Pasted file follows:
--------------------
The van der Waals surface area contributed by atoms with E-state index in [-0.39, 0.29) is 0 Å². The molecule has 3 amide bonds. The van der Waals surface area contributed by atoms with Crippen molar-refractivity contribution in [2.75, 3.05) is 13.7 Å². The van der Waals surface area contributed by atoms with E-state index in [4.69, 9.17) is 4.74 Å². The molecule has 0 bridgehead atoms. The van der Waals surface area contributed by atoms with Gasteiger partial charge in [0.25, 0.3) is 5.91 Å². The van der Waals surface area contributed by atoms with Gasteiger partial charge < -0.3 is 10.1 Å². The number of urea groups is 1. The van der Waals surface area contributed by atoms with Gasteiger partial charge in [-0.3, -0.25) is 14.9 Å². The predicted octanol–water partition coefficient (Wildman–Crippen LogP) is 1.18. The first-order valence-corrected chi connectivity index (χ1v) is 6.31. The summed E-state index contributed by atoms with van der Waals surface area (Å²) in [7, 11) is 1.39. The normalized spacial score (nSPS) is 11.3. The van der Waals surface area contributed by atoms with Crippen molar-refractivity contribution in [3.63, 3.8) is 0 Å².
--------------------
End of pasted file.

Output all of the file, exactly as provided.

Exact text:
The van der Waals surface area contributed by atoms with E-state index in [-0.39, 0.29) is 0 Å². The molecule has 3 amide bonds. The van der Waals surface area contributed by atoms with Crippen molar-refractivity contribution in [2.75, 3.05) is 13.7 Å². The van der Waals surface area contributed by atoms with E-state index in [4.69, 9.17) is 4.74 Å². The molecule has 0 bridgehead atoms. The van der Waals surface area contributed by atoms with Gasteiger partial charge in [0.25, 0.3) is 5.91 Å². The van der Waals surface area contributed by atoms with Gasteiger partial charge < -0.3 is 10.1 Å². The number of urea groups is 1. The van der Waals surface area contributed by atoms with Gasteiger partial charge in [-0.3, -0.25) is 14.9 Å². The predicted octanol–water partition coefficient (Wildman–Crippen LogP) is 1.18. The first-order valence-corrected chi connectivity index (χ1v) is 6.31. The summed E-state index contributed by atoms with van der Waals surface area (Å²) in [7, 11) is 1.39. The normalized spacial score (nSPS) is 11.3. The van der Waals surface area contributed by atoms with Crippen molar-refractivity contribution in [3.63, 3.8) is 0 Å².